From Gut Feeling to Informed Decision: Journey of HR Analytics
From Gut Feeling to Informed Decision: Journey of HR Analytics
Using the right modelling system along with the correct data can go a long way toward decreasing your company's attrition rate.
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“Your number one customers are your people. Look after employees first and then customers last.” – Ian Hutchinson, author of People Glue
Rewind to a couple of decades ago. Collecting data to help design and restructure policies to keep employees happy was an uphill task. But, now with technology enabling easy data collection, the task is even tougher to analyze mountains of data and draw actionable insights.
Human Resource analytics is rapidly evolving and opening new opportunities in areas of employee engagement, boosting productivity, recruitment, closer collaboration with other departments, etc.
The operational definition, “Systematic identification and quantification of the people drivers of business outcomes” articulates the power of HR Analytics.
While happy employees turn out to be the backbone of happy customers, “building projects around motivated individuals and giving them the environment and support they need, and trusting them to get the job done should be the mantra."
While it is agreed that regular pulse conversations, rewards, and recognitions, along with challenging opportunities, play a critical role in employee engagement, it is equally important to understand the intrinsic motivation of employees. Prevention is better than a cure, hence it is vital to forecast attrition and proactively mitigate the risks through various measures.
While HR analytics addresses quite a lot of challenges associated with people, it primarily tackles the below top two questions every organization is interested in:
- The attrition trend in my organization in next fiscal year
- Likelihood of key performers leaving my organization
While qualitative assessment is important, the below listed data-driven approach enhances the prediction and helps the organic growth of an organization.
Before we proceed further with our forecasting and prediction, it is important to understand the business problem, data source and critical factors that influence the employee attrition. The article ‘Forecasting the Future: Let’s Rewind to the Basics’ covers the basic aspects to be considered.
Root cause Analysis
Cause-and-effect diagrams always come handy to identify all potential problems for any challenge. It gives a visual representation of all data to be collected for further analysis & analytics:
Data Collection & Data Engineering
Human Resource departments typically gather a lot of information such as demographics, skill sets, performance, learning, growth, and pay. Based on the cause and above diagram, the data must be aggregated and grouped to be able to do correlation (relationship among various variables) and covariance (variance of random variables).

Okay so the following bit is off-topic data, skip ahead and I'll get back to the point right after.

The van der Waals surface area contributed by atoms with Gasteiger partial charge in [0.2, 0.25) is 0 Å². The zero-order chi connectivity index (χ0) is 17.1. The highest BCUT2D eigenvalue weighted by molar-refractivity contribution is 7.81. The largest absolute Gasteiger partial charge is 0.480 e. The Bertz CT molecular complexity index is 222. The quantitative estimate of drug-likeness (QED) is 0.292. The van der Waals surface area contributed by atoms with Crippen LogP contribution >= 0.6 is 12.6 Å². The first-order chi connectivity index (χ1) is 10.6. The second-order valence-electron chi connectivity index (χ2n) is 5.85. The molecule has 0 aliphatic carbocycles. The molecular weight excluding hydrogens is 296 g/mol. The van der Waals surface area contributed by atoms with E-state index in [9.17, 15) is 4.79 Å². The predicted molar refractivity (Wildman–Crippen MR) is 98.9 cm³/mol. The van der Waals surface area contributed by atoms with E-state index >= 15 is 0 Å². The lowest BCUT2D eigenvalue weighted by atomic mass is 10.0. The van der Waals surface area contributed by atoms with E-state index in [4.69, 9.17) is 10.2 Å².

At times the simple plots and trends are good enough to convey important key takeaways. Hence it is important to represent the data visually prior to applying different models.
Time series helps in addressing the first problem, finding the attrition trend in an organization in next fiscal year. Given an observed sequence based on historical data, time series analysis helps in building a model that can predict what comes next. Though our use case here is on attrition for most of the scenarios where we want to forecast based on historical data, time series analytics comes handy. To learn more about Time Series and implementing it in R, check out one of my favorite little book series.
Time series analysis decomposes the historical attrition data into various components: observed (given data set), trends (long-term progression of the series), cyclical (repeated fluctuations), seasonal (seasonal fluctuations), and random (irregular). Less randomness in time series helps in better forecasting accuracy.
Various models such as Holt-Winters, Auto-Regressive Integrated Moving Average (ARIMA), automated forecasting using exponential model, or Auto ARIMA with simple moving average can be applied and the optimal one can be chosen through minimal forecasting errors (Root Mean Square Error, Mean Absolute Error, Mean Percentage Error, Mean Absolute Scaled Error, to name a few).
The model which we have chosen based on minimal forecasting errors can be applied to predict next data points. In the below example, the data points 1 to 110 are from historical and data points 111 to 118 are predicted outcomes for next 8 periods.
To solve the next challenge “likelihood of key performers leaving the organization”, we can leverage both explicable models (linear/logistic regression, decision tree, etc.,) or non-explicable models (random forest, neural networks, etc.,). While we may get better accuracy leveraging non-explicable models, the explicable models are suggested to be able to communicate the outcome better.
Like what we did in time series analysis, we need to choose appropriate error metrics before applying the model for better prediction. In our problem, probably the higher sensitivity (when it’s attrition, how often does it predict attrition?) is more important than lower false positive rate (when it’s not an attrition, how often does it predict attrition?).
More than regression, a classifier such as decision tree will be more powerful in building better representation as this will also help in actionable mitigations (better growth opportunities, work environment and rewards and recognition).
In summary, Human Resource analytics, especially attrition forecasting and prediction, helps HRD by providing actionable insights towards strategic decisions and optimizing the business outcomes.
“The time is now for organizations to take the utilization of data to the next level.” – Ayman Sayed, President and CPO, CA Technologies
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